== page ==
The puzzle of human smell has finally been deciphered, overcoming a setback in this field that has lasted for many years: the mechanism that allows the molecule of an odor to bind and activate an olfactory receptor has been seen in action; the first 3D map of this process was also obtained. The result, published in the journal Nature by the University of California at San Francisco, opens the way to a deeper understanding of many biological processes, but also to the possibility of inventing and designing odors that do not exist, for example for the perfume and the food one.
Human smell involves about 400 different receptors. Each of the hundreds of thousands of perfumes that we can perceive is made up of a mixture of different odorous molecules, each of which, in turn, can be detected by certain types of receptors: it is, therefore, a real puzzle, which the brain has to resolve every time the nose recognizes something in the air. A major obstacle towards understanding this mechanism at the molecular level, however, is represented by the considerable difficulty in obtaining olfactory receptors in the laboratory, a feat considered almost impossible.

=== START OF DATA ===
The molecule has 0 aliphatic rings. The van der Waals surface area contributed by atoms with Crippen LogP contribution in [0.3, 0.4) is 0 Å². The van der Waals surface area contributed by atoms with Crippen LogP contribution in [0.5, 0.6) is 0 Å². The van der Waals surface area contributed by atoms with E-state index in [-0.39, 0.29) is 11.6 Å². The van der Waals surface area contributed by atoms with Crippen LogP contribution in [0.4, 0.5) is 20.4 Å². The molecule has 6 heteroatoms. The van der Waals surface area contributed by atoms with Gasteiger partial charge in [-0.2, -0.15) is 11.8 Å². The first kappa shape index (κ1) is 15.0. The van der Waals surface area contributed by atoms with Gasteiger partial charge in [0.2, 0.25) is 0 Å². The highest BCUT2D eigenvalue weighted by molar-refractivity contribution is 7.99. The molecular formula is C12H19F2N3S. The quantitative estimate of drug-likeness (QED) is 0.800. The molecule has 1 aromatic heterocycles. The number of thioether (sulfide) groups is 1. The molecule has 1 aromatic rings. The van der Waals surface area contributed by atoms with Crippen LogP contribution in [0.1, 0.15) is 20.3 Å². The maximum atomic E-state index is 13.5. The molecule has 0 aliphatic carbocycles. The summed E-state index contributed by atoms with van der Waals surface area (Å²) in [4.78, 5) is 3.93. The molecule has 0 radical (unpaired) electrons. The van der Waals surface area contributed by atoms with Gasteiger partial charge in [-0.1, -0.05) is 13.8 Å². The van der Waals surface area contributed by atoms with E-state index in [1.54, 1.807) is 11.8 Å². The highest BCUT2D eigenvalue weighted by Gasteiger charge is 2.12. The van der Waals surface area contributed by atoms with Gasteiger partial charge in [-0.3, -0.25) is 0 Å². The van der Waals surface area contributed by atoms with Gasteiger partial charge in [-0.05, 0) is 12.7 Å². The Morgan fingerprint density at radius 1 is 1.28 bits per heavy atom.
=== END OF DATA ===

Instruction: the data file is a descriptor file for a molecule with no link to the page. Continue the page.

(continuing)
To get around the problem, the researchers coordinated by Aashish Manglik and Hiroaki Matsunami managed to significantly improve the sensitivity of the tools used, which made it possible to work even with the minimum amount of receptors available: in this way, the authors of the study was able to observe live, for the first time, a molecule that connects with a human receptor at the very moment in which a perfume is detected. Not only that: they also managed to simulate the changes in the shape of the receptor that occur when the odor molecule binds, and which play a fundamental role in starting the signaling process underlying the sense of smell.
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